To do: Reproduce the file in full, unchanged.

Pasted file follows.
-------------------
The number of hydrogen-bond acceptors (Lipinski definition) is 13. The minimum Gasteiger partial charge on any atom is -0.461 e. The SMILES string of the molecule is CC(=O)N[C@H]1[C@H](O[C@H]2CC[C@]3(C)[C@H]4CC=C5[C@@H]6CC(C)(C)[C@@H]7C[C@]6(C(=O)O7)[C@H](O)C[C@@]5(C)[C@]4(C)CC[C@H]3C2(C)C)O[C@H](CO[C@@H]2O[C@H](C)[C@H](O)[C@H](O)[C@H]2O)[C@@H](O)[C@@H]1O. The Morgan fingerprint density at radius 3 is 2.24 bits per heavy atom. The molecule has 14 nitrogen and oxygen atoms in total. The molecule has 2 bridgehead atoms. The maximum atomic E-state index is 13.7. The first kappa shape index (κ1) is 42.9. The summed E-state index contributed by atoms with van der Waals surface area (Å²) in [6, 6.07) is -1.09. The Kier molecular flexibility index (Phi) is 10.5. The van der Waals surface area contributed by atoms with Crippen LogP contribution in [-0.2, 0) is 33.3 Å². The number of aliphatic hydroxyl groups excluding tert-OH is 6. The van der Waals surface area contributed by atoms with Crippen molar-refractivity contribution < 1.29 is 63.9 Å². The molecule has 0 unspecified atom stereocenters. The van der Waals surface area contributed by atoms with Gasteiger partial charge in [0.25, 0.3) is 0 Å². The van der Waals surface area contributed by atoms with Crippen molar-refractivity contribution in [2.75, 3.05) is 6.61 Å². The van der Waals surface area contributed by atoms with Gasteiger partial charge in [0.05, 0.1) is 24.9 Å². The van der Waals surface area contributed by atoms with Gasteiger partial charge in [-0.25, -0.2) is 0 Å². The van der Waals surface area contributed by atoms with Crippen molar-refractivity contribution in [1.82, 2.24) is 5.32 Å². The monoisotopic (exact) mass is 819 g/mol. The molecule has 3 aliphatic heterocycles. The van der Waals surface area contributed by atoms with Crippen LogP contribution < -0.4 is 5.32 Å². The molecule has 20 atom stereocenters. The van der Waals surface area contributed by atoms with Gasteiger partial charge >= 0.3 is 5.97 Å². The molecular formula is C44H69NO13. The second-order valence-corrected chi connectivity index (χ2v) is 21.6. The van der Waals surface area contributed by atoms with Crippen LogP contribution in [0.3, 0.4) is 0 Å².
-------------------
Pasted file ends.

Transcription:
The number of hydrogen-bond acceptors (Lipinski definition) is 13. The minimum Gasteiger partial charge on any atom is -0.461 e. The SMILES string of the molecule is CC(=O)N[C@H]1[C@H](O[C@H]2CC[C@]3(C)[C@H]4CC=C5[C@@H]6CC(C)(C)[C@@H]7C[C@]6(C(=O)O7)[C@H](O)C[C@@]5(C)[C@]4(C)CC[C@H]3C2(C)C)O[C@H](CO[C@@H]2O[C@H](C)[C@H](O)[C@H](O)[C@H]2O)[C@@H](O)[C@@H]1O. The Morgan fingerprint density at radius 3 is 2.24 bits per heavy atom. The molecule has 14 nitrogen and oxygen atoms in total. The molecule has 2 bridgehead atoms. The maximum atomic E-state index is 13.7. The first kappa shape index (κ1) is 42.9. The summed E-state index contributed by atoms with van der Waals surface area (Å²) in [6, 6.07) is -1.09. The Kier molecular flexibility index (Phi) is 10.5. The van der Waals surface area contributed by atoms with Crippen LogP contribution in [-0.2, 0) is 33.3 Å². The number of aliphatic hydroxyl groups excluding tert-OH is 6. The van der Waals surface area contributed by atoms with Crippen molar-refractivity contribution < 1.29 is 63.9 Å². The molecule has 0 unspecified atom stereocenters. The van der Waals surface area contributed by atoms with Gasteiger partial charge in [0.25, 0.3) is 0 Å². The van der Waals surface area contributed by atoms with Crippen molar-refractivity contribution in [2.75, 3.05) is 6.61 Å². The van der Waals surface area contributed by atoms with Gasteiger partial charge in [0.05, 0.1) is 24.9 Å². The van der Waals surface area contributed by atoms with Gasteiger partial charge in [-0.25, -0.2) is 0 Å². The van der Waals surface area contributed by atoms with Crippen molar-refractivity contribution in [1.82, 2.24) is 5.32 Å². The monoisotopic (exact) mass is 819 g/mol. The molecule has 3 aliphatic heterocycles. The van der Waals surface area contributed by atoms with Crippen LogP contribution < -0.4 is 5.32 Å². The molecule has 20 atom stereocenters. The van der Waals surface area contributed by atoms with Gasteiger partial charge >= 0.3 is 5.97 Å². The molecular formula is C44H69NO13. The second-order valence-corrected chi connectivity index (χ2v) is 21.6. The van der Waals surface area contributed by atoms with Crippen LogP contribution in [0.3, 0.4) is 0 Å².